Brimmer finally relented, and Abbott- Young began applying for grants. “I went around to talk to government officials and other people and said, ‘Tell me how to save the Rescue Mission.’ We carried that little flag around town and people started to help us,” she says. “We learned how to apply to foundations and develop money. Things kept growing and changing. We began to formalize programs. We had an addictions unit that specialized in treating homeless addicts, and then we made the leap to treating the criminal justice client.”
The statistics speak for themselves. In the last fiscal year, there were 127,978 meals served in the Mission’s emergency shelter, while 57,277 people slept in the shelter’s beds. A total of 25,756 days were spent in the residential addiction treatment program, and 4,531 days were spent in the rooming/boarding house known as the Robinson Program. Forty-seven clients secured employment.
The Mission has grown over the years. Abbott-Young and her staff are especially proud of the $3.7 million Perry Street Permanent Housing Complex, a gleaming, four-story building with studio apartments occupied by 15 previously homeless individuals. The apartments were funded by grants and private donations, as well as the state Housing and Mortgage Financing Agency, the U.S. Department of Housing and Urban Development, the city of Trenton and Federal Home Loan Bank. Tenants are expected to put 30 percent of their income to rent, but there is no set rental fee.
“I love the direction the Mission has taken in permanent and transitional housing,” says Joyce Williams, who has been the night manager in one of the shelters for 23 years. “Before, there was the shelter, the residential treatment program, and room and board. Now we have the shelter, the residential drug and alcohol program, transitional housing, and permanent housing.”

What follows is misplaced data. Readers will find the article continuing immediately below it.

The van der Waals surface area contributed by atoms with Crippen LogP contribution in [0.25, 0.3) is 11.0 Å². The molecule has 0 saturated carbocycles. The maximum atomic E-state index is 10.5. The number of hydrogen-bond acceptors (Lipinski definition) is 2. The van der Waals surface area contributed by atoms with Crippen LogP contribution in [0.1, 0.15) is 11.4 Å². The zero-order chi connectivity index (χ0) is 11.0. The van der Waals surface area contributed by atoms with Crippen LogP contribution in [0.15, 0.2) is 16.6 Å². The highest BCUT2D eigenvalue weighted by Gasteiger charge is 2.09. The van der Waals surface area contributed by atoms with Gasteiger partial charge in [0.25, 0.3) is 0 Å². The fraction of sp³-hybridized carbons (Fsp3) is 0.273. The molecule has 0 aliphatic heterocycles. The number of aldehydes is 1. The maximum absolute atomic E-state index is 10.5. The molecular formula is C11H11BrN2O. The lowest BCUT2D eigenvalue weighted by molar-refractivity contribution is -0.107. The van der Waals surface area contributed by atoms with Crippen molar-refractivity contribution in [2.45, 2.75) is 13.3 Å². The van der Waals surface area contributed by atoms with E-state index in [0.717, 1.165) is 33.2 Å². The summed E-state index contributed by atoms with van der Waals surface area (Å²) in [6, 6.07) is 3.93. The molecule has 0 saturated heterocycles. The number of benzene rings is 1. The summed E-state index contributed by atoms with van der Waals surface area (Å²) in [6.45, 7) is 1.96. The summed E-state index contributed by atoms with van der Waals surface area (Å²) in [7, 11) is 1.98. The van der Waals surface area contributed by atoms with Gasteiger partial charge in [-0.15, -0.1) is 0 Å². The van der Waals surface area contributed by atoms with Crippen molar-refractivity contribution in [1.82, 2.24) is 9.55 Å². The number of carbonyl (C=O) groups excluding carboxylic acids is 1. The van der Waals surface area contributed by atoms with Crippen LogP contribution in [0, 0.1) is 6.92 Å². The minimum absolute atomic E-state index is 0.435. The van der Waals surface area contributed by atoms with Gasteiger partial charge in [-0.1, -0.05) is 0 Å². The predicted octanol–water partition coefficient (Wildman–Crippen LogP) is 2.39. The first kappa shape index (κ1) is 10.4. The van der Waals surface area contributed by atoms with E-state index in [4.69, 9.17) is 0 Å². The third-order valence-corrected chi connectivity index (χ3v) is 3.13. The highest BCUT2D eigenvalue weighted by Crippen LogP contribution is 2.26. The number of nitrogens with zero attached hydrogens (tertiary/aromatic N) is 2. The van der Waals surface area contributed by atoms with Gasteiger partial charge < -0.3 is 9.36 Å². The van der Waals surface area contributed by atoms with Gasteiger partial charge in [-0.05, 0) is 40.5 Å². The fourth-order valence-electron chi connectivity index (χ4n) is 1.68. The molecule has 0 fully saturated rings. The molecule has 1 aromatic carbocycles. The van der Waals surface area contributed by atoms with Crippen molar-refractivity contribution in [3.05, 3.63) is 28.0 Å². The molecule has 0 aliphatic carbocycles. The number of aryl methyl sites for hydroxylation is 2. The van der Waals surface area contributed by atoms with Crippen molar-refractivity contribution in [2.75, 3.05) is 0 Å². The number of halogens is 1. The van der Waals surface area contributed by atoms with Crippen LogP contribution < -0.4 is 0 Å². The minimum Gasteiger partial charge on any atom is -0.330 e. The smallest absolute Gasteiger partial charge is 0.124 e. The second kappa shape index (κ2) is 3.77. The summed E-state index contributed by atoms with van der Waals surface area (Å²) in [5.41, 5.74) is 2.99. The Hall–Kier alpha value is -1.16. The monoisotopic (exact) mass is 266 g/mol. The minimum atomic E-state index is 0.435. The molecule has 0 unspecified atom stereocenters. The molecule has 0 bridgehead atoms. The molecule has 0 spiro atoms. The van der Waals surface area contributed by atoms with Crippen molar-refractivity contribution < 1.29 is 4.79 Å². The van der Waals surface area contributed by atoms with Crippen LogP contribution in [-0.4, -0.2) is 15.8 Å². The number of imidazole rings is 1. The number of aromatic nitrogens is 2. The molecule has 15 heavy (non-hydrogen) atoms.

The Mission has an extensive roster of treatment activities. Addiction education sessions, in-house 12-step program meetings, discussion groups with the organization People & Stories (Gente Y Cuentos), sewing, painting, computer classes, and even a Latin class are among the offerings. The idea is to keep clients busy and inspire them to move forward. “It’s all about the people we serve,” says Williams. “People always say I have a thankless job. And yes, there are people who curse me out on a regular basis. In the beginning, it was hard to accept. But I understand now that it’s not you they’re angry at.” Larry Lotts came to the Mission five years ago while struggling with a cocaine problem after a divorce. Today, he works at ARC Mercer, across the street. “The whole staff would say stuff to me. Everyone would tell me stuff,” he says. “And then at night, I’d lie in bed and try to put it together. But it was something Mary Gay said to me: ‘Do me a favor while you’re here—just get to know you. Don’t worry about anything else. So you can get better and be a productive member of society.’
“She was right. I worked on me and didn’t worry about anything else. This is a hell of a place for someone who wants to change their life. They pointed me in the right direction, but I had to do the work.”